Risk factors and impact of nosocomial Acinetobacter baumannii bloodstream infections in the adult intensive care unit: a case-control study.
J Hosp Infect. 2009 Aug 26;
Authors: Jang TN, Lee SH, Huang CH, Lee CL, Chen WY
During a nine-year study period, 96 episodes of nosocomial bloodstream infection (BSI) due to Acinetobacter baumannii were identified in the adult intensive care units (ICUs) of Shin Kong Wu Ho-Su Memorial Hospital. Seventy-seven (80.2%) of these were available for matching in terms of age, sex, primary diagnosis of ICU admission, ICU ward, and disease severity. Univariate analysis showed that central venous catheter use, ventilator use, prior A. baumannii colonisation, and respiratory and cardiovascular organ failure were significantly associated with acquiring A. baumannii BSI in the ICU. By multivariate analysis, only prior A. baumannii colonisation [odds ratio (OR): 3.81; P<0.001] and cardiovascular failure (OR: 2.24; P=0.04) were identified as independent risk factors. The lower respiratory tract (32/77; 41.6%) was the most frequent source of infection, followed by intravascular catheters (13/77; 16.9%). Cumulative survival curves for patients with A. baumannii BSI and control patients showed no significant difference (30 day crude mortality: 29.9% and 27.3%, respectively; P=0.916). However, the mean length of ICU and hospital stay and mean hospital cost of patients with A. baumannii BSI significantly increased, with an estimated 8.7 days excess length of ICU stay, 19.1 days excess hospital stay, and US $8480 extra hospital costs. Imipenem and meropenem remained the most active antimicrobial agents, both with 95.5% susceptibility (MIC(50)=0.25 and 0.5, respectively). Improving hand hygiene of healthcare workers and aseptic care of vascular catheters and endotracheal tubes are important measures to prevent A. baumannii colonisation and decrease the incidence of BSI.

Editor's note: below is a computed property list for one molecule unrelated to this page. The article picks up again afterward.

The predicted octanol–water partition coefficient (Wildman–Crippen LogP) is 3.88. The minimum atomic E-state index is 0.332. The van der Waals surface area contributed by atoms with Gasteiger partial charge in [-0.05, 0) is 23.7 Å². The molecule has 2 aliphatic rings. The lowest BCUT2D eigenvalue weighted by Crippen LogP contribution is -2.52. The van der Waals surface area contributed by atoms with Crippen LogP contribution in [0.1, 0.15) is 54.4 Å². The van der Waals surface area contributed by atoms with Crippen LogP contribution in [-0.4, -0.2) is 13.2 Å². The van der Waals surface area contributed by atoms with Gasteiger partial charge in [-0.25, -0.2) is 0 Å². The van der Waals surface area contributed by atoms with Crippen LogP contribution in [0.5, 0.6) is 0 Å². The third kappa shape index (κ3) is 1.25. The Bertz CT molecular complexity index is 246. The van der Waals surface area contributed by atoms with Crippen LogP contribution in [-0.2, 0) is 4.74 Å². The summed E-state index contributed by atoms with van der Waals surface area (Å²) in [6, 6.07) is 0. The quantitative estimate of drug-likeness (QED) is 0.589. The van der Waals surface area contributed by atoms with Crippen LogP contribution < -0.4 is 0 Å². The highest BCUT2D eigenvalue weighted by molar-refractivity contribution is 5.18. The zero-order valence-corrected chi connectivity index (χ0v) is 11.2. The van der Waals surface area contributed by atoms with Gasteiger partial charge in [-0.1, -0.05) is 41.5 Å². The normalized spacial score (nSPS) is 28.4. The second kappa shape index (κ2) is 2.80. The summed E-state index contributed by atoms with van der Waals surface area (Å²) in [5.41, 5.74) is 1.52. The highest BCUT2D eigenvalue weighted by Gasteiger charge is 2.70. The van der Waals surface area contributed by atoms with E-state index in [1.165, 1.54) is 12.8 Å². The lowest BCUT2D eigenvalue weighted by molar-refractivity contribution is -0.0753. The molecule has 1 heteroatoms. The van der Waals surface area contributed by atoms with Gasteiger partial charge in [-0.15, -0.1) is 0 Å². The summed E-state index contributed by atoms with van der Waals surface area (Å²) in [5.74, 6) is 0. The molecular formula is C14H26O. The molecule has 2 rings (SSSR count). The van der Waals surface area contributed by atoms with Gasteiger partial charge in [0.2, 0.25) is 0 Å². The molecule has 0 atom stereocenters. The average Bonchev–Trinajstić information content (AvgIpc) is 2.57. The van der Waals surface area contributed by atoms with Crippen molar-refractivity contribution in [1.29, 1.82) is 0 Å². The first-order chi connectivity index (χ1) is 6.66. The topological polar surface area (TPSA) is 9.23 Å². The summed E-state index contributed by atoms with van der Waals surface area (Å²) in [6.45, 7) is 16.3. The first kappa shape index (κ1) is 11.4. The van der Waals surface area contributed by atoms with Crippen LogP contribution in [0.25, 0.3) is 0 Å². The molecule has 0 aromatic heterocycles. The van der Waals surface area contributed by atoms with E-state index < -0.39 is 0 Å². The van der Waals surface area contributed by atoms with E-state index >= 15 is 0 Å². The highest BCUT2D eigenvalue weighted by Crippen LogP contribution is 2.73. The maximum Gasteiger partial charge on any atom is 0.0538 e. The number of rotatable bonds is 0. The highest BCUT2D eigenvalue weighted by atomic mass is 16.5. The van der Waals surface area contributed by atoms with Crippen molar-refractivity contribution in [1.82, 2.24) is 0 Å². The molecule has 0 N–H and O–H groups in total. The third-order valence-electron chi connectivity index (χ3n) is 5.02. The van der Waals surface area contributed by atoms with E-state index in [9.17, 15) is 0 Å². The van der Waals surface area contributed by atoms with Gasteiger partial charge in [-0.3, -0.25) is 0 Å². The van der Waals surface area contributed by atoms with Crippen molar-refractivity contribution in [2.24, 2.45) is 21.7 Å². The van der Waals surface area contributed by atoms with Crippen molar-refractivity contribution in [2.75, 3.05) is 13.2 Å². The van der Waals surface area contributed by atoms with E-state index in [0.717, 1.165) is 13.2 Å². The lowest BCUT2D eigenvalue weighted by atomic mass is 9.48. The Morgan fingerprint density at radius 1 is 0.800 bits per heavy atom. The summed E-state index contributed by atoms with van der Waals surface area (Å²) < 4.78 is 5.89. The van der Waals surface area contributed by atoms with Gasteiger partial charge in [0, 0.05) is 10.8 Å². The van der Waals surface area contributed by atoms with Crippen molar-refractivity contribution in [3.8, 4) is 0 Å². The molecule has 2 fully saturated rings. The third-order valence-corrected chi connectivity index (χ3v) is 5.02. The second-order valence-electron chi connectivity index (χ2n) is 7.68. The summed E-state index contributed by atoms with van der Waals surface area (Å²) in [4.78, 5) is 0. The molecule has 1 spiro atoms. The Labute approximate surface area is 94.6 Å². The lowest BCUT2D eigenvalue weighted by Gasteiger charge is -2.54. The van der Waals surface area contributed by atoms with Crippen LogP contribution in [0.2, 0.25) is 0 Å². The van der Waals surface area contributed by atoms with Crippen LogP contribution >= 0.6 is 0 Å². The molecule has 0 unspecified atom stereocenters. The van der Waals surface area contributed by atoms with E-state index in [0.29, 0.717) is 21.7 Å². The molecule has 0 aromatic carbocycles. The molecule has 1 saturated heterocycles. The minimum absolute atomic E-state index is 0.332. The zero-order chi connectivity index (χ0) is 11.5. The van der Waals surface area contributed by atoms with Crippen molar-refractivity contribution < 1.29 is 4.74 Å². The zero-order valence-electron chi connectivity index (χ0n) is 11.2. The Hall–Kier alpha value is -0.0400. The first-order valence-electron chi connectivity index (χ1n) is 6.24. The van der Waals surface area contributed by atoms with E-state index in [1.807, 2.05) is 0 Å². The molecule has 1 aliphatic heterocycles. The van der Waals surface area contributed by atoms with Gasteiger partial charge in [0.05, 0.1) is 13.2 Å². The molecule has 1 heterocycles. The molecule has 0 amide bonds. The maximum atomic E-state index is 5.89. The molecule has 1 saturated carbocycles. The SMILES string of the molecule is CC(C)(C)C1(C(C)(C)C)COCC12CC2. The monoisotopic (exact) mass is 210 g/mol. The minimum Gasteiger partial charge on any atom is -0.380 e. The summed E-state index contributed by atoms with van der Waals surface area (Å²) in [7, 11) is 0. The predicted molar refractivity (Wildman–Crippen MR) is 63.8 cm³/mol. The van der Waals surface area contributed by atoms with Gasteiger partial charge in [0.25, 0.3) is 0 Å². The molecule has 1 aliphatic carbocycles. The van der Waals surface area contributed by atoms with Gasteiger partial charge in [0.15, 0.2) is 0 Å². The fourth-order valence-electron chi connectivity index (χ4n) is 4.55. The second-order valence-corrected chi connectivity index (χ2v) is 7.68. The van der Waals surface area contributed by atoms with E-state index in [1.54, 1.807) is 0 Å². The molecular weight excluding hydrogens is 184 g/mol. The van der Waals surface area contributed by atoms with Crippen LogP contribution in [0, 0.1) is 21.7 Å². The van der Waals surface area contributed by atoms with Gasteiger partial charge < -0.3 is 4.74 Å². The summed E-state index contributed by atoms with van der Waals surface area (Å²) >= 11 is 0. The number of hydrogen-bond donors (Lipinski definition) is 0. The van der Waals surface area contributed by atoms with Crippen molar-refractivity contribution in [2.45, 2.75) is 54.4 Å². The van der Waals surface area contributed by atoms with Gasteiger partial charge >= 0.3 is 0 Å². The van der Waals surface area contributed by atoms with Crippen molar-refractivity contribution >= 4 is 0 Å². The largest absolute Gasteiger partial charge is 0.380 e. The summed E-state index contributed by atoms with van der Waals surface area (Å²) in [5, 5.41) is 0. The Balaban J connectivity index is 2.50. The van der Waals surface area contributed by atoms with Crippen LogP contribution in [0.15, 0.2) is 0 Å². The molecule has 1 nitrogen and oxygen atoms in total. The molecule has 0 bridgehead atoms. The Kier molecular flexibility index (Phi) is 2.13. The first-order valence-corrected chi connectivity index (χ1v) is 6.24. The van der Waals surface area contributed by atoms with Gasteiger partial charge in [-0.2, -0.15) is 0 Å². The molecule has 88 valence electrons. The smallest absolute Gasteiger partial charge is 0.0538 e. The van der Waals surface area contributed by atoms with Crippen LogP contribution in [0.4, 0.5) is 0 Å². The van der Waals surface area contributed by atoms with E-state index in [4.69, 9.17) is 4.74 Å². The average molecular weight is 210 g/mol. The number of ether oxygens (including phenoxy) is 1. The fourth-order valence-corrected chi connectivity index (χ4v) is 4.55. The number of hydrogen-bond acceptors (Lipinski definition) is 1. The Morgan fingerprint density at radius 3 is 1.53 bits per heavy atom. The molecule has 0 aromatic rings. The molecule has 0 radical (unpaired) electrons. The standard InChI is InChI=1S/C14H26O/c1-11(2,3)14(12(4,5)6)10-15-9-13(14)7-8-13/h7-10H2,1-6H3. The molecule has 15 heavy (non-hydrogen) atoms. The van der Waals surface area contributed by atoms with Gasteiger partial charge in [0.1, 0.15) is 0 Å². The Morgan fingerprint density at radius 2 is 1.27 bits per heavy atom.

PMID: 19716203 [PubMed - as supplied by publisher]